Organic Dairy Cows Don’t Suffer

When our farm went organic, we always joked that organic solutions to treating sick animals was just “foo foo fairy dust.” How could garlic tincture, aloe vera, peppermint cream and kelp pellets really work? If they worked, why wasn’t everyone else using them? Mainstream drugs must have been created because the natural solutions didn’t work. Our thought was, we will give the natural solutions a try, but we weren’t going to throw the antibiotics out (just in case).

We have learned through experience that these natural solutions do work. There has been a lot of advancement in both understanding and usage of natural remedies in recent years. Most of the natural solutions we use are plant based. Plants are complex organisms and for centuries scientists have been working to understand how they can be used to promote health in both animals and humans.

The first step to successfully using natural care products is to have your house in order . We strive to provide our animals with a healthy living environment (lots of fresh air, lots of exercise and a largely forage based diet). Organic farmers also need to make sure the health of their soil (which translates into mineral rich forages for feed) is in top shape.

We are very lucky to be farmer owners of Organic Valley (OV). This is because OV has a two amazing veterinarians that work with farmers to help with the steep learning curve of transitioning to organic. They also keep up on the latest research in natural based health solutions for livestock. Dr. Paul and Dr. Guy provide one on one consultations, workshops and also conduct research in the their field that no one in the conventional realm is currently doing.

A misconception that many farmers have about organic farming is that we allow our animals to suffer if they are sick. Tim and I recently watched “No Impact Man” and we both cringed when the dairy farmer stated that he wouldn’t go organic because he didn’t want his animals to suffer. No offense to this farmer, but this is very far from the truth. The truth is when an animal gets sick on our farm, we first try to cure them using natural solutions. 95% of the time, a little rest, close personal attention and a few natural remedies does the trick. The other 5% of the time, we will treat the animal with an antibiotic. Once an animal is treated with an antibiotic, she must be sold. If she is a milking cow she is milked into a separate bucket and her milk is dumped. We are fortunate to know many good dairy farmers who are always looking for quality cattle. We know these farmers well and are confident our cows are going to happy homes.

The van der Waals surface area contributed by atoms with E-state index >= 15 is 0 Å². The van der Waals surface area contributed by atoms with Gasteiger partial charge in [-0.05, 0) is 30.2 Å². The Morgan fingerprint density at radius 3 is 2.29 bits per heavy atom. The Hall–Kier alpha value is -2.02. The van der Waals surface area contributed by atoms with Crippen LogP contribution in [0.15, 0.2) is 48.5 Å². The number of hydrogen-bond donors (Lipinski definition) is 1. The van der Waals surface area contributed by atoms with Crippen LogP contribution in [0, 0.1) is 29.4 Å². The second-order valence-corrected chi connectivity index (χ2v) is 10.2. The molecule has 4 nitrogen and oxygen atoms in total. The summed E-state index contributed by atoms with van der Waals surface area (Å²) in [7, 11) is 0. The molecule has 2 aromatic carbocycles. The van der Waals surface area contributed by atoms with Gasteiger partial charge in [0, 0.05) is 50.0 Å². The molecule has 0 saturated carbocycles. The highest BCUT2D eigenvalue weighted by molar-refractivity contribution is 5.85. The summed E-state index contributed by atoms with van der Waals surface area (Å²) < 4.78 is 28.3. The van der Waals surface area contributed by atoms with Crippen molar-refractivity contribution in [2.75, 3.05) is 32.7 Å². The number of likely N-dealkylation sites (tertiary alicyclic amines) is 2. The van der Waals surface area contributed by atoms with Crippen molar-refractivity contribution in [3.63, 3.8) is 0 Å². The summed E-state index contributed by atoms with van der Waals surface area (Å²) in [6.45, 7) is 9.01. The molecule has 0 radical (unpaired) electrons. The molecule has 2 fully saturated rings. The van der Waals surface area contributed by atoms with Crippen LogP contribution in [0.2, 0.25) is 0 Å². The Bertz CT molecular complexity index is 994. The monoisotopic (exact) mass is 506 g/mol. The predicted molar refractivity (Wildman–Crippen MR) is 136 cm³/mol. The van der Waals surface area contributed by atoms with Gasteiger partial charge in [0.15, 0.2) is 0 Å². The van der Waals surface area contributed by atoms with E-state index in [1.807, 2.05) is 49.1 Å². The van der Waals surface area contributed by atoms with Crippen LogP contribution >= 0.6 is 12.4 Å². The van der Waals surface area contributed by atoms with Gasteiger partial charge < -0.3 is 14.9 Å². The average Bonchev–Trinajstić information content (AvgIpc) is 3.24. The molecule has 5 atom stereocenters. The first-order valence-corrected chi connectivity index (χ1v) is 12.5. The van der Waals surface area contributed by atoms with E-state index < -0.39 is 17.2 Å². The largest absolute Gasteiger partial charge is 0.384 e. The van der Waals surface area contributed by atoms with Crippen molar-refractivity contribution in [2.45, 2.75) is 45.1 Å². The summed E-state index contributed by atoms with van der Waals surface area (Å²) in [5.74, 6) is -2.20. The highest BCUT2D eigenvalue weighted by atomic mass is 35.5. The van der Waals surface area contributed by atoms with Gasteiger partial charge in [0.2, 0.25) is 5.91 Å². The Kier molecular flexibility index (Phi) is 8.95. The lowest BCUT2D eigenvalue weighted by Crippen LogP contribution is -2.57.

Because our “house” is in order. Our cows are in great health.  We rarely have an animal that is untreatable with natural remedies. In fact, we have very few animals that get sick to start with and that’s the key, prevention.

The health of our animals is our top priority. We care deeply for them. If we ever think that the organic certification would jeopardize our ability to provide the utmost care of our animals, we would not participate in the certification. If you ever have questions on how we care for our animals please let us know by giving us a call or sending us an email.




Filed under dairy, Organic Valley

3 responses to “Organic Dairy Cows Don’t Suffer

  1. I really enjoy reading this one. Natural solutions do work. Maybe it takes a bit longer time to cure but i think in the long run, it is better.

  2. Good post Emily! I think even conventional dairy farmers like ourselves are trying more “natural” sollutions, instead of antibiotics first, mainly due to cost of treatment and lost milk production. As on your farm, we also focus on PREVENTION first….happy cows are productive cows =)

    • zweberfarms

      Thank you Shannon for the comment. You are right many dairy farmers do not go to antibiotics as their first line of defense. I also want to make note, that no matter if you buy conventional milk or organic, there will be no antibiotics in the milk. Even conventional farmers must dump milk produced by cows that have been given antibiotics for a withdrawal period.

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